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Pa. Has Its Own Religious Freedom Act, But It Differs From Indiana's In Major Way

By Alexandria Hoff

PHILADELPHIA (CBS) -- Religious freedom versus civil rights: This touchy conversation has ended up in our laps and that's where Pennsylvania's own religious freedom law has been sitting for 13 years.

"This is just a reiteration of what has always been debated in our country," a pedestrian says.

"I don't know. It's really personal, I'm gay...I'm married," adds another.

"Everybody who in some way feels different should be concerned," says Angela Giampolo.

In 2002 Pennsylvania passed it's own Religious Restoration Act. It's similar to Indiana's and now Arkansas religious freedom law, but different in a key way.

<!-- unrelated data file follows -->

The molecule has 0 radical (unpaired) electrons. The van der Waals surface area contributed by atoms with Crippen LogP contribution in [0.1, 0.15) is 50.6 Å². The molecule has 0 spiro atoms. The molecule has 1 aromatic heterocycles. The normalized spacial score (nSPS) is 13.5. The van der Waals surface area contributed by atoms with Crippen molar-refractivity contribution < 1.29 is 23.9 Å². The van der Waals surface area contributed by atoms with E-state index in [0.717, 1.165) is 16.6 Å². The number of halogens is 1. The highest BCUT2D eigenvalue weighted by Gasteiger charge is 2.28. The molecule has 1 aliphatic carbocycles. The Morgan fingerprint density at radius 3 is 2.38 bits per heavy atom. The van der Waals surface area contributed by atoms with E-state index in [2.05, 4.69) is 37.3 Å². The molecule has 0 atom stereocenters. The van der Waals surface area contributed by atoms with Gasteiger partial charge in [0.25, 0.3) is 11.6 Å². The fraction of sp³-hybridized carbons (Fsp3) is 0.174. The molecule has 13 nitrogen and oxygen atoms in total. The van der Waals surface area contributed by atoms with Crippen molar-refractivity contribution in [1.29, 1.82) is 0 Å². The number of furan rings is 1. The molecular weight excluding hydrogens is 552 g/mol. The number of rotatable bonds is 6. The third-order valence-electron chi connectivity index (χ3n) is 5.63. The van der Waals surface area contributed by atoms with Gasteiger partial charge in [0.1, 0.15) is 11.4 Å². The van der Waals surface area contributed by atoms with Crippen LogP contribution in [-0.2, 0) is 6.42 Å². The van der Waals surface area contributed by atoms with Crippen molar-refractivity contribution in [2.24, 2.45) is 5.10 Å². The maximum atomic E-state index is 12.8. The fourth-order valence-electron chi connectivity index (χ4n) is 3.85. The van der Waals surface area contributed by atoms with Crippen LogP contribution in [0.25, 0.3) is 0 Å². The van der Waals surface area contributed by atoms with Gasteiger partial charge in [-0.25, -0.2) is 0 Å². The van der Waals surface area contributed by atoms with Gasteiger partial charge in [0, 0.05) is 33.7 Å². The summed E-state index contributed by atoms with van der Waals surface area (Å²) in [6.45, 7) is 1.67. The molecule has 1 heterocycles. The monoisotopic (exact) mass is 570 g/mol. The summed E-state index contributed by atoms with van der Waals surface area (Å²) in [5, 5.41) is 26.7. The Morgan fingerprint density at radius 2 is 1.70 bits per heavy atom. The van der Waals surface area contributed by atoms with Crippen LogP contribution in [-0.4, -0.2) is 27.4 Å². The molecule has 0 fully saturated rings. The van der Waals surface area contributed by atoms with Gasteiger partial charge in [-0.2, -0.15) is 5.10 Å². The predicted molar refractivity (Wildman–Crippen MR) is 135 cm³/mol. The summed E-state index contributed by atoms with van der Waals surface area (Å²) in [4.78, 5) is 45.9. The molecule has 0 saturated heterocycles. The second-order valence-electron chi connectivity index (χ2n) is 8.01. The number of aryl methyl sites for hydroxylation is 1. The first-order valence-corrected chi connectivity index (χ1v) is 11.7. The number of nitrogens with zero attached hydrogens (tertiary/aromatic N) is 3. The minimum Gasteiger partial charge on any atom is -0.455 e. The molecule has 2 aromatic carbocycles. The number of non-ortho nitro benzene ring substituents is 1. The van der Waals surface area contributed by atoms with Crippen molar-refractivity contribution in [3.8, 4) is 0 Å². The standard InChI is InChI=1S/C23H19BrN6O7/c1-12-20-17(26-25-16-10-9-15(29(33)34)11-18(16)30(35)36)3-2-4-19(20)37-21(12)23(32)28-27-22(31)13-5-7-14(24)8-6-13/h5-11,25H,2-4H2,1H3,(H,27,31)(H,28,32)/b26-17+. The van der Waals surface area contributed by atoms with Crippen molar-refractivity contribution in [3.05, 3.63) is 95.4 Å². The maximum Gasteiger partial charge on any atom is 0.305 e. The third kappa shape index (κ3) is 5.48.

"The difference with the Religious Act that we have here is that there is an explicit exception for businesses," Angela says.

That means here in Pennsylvania non-profits can chose to not serve someone for religious reasons; for profit businesses cannot.

Unlike New Jersey and Delaware, Pennsylvania does not have a statewide anti-discrimination law, but several other municipalities like Philadelphia established their own ordinances.

Today, Pennsylvania Senator Daylin Leach asked Governor Wolf to continue opposing the Indiana law.

"The Indiana law not only is it different but the intent is the opposite. It is designed to discriminate,"  says Senator Daylin Leach.

A narrow misinterpretation, according to the Pennsylvania Family Institute.

They said in a statement: 'Whether it's forcing employers to pay for abortion-inducing drugs or forcing business owners to be a part of a same-sex wedding ceremony, the government should not infringe on fundamental freedoms.'

Freedoms that also extend to customers.

"I would rather recycle my pink dollar elsewhere and use it somewhere that respects who I am and respects me as a citizen," Angela says.

Taking business elsewhere is something both sides of the issue agree seem to on.

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